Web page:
Step It up When You Step Out: Walk Your Dog Month


January isn’t the most forgiving time of year for dog walking, especially in the city.

Luckily, Walk Your Dog Month inspires us to keep on our toes, and with some stylish booties for both pup and you, to strut in. So start the New Year with a resolution to step it up when you step out with your dog. Show the love by being the best dog walker you can be.

Know Before Your Go

Image courtesy of Hotel Bark Ave. Instagram @HotelBarkAve

Image courtesy of Hotel Bark Ave. Instagram @HotelBarkAve

Your pup should be dressed (or not), for the occasion. If they have short hair, they’ll need a coat. If they have long hair, that may or may not be necessary. Shivering is a sign that they need to be warmer and you shouldn’t go too far on your excursion. After all, how would you feel if things were the other way around and you were going for long walks while underdressed in the cold?

Also, be sure to take care of those paws! Christopher Turi, CEO of Hotel Bark Ave says, “Sometimes the salt & chemicals on the sidewalks irritate dogs paws, so we suggest dipping their paws in a special balm (like Musher’s Cream) to protect the pads of their feet during the walk.” If your dog is comfortable wearing booties, by all means put the cute shoes on for the ultimate in protection, but be mindful of whether your pup is comfortable in apparel (or not).  If it is too cold to go outside and you need an indoor alternative, he adds, “Take them to Hotel Bark Ave – our spacious indoor and outdoor facility located on E 103rd St & Lexington Avenue.” Assuming the weather isn’t too cold and you are both up for the exercise though, it is good you are now prepped for saucy strutting success while you are…

Walking on (Snow)shine

Now that you are stepping out and ready to step it up, it is important to keep your dog relaxed by being vigilant of surroundings and others, especially other dogs.

walk your dog month ruff city

Image courtesy of Ruff City

Ruff City Leader of the Pack, Stacia Anderson, takes care to have a plan for awareness and follow-up regarding potential hostility between dogs. She says, “Dogs are just like people, and there are some dogs that don’t like other dogs for a plethora of unknown reasons. In these situations, we always try to get ahead of the curve by always watching the pup’s body language that we’re with. Subtle signs like ears going back, change in posture, lip licking and vocal cues (whining or growling) are clear indicators that the pup is not comfortable. So in these situations, we’ll always make sure to skirt as far away from the approaching dog as we can. On the very rare occasions when altercations happen, we’ll separate the dogs as quickly as possible and then check over the dogs for any lacerations or bite marks, then exchange contact information with the other owner for any necessary post-altercation contact regarding veterinary exams. We also notify the clients immediately of what happened so they are aware, and if it’s an ongoing issue, we will refer them to a trainer that can better help the dog (and owner!) address the dog reactivity issues.” Avoiding conflict is of course ideal, but the reality that something could happen is good to be prepped for. Practice awareness.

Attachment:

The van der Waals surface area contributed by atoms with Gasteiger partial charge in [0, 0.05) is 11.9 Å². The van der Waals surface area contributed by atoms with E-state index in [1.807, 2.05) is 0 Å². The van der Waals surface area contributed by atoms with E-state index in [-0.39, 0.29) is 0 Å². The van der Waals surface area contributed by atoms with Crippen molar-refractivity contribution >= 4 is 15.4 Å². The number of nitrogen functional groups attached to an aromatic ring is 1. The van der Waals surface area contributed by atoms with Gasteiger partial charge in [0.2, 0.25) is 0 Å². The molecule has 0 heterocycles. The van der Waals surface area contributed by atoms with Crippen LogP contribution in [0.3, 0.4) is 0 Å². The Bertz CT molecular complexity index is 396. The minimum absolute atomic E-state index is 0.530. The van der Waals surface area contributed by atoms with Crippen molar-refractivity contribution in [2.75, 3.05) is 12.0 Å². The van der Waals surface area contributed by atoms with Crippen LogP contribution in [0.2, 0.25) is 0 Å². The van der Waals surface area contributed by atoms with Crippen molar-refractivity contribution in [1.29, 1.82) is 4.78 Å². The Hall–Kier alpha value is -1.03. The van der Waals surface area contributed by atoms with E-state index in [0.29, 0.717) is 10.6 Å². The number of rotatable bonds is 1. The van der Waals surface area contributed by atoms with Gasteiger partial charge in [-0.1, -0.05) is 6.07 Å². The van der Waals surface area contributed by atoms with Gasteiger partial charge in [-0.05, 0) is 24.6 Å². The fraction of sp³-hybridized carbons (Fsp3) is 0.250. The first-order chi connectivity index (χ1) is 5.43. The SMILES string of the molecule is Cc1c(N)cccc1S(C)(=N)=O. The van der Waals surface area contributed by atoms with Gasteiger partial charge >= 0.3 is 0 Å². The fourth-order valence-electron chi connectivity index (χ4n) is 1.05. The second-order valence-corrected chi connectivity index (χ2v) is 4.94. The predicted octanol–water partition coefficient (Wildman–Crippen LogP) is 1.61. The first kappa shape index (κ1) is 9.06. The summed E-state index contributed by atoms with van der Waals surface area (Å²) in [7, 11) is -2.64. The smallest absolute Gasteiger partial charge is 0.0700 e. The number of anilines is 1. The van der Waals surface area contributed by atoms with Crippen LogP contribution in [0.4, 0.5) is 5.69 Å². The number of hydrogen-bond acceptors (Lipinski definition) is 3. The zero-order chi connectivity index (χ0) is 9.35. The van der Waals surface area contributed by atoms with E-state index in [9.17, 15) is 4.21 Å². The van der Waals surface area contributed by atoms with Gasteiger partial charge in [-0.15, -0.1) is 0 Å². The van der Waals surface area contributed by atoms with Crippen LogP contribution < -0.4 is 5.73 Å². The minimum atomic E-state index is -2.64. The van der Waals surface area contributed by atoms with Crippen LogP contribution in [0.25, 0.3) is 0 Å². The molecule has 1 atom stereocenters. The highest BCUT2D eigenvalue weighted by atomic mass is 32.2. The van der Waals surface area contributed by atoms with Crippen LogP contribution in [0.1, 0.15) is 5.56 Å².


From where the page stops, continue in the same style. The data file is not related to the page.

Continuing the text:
In addition, while walking it is important to make sure your dog doesn’t do anything that’ll make them sick. Usually the cold doesn’t get dogs as sick as contact with another sick dog, but what they ingest while walking can be an issue. Christine Georg, Operations Manager for Throw Me a Bone Inc has some great advice for keeping your dog healthy during walks. She says, “Avoid standing puddles of water (some dogs use that as an opportunity to take a drink), and areas around garbage cans. Some dogs are “street snackers” and they will eat anything they think looks tasty — even poo!”

Image courtesy of Throw Me a Bone

Image courtesy of Throw Me a Bone

While out on the walk, also be sure to be mindful of the shakes! “Dogs will shiver if they feel cold. If you notice your dog is pulling home when she/he normally enjoys walks, acts slow, or stops a lot, cut the walk short. Some dogs love snow and cold weather, and some don’t. When it is below 32 degrees, we advise making walks short, and playing at home for the remainder of the time, after dogs do their business,” say Kira and Paulo Rocha, owners of NY Tails.

Salt in the City

You are back in the house, your dog has been relieved, and it is time to do one last thing. Make sure to check the paws and remove any ice, dirt and debris. Also, Anderson adds, “salt can cause major stomach upset and gastrointestinal issues, so we always recommend that pups’ feet are wiped down with unscented baby wipes or a warm and wet paper towel when they return inside – we actually encourage this practice year round regardless of weather to keep pups happy and healthy in the city” or on your heavily salted neighborhood sidewalks.

Now that your are prepped with the complete “how-to” guide on how to step it up and step out, we hope you enjoy your powder snow walks with your pup.


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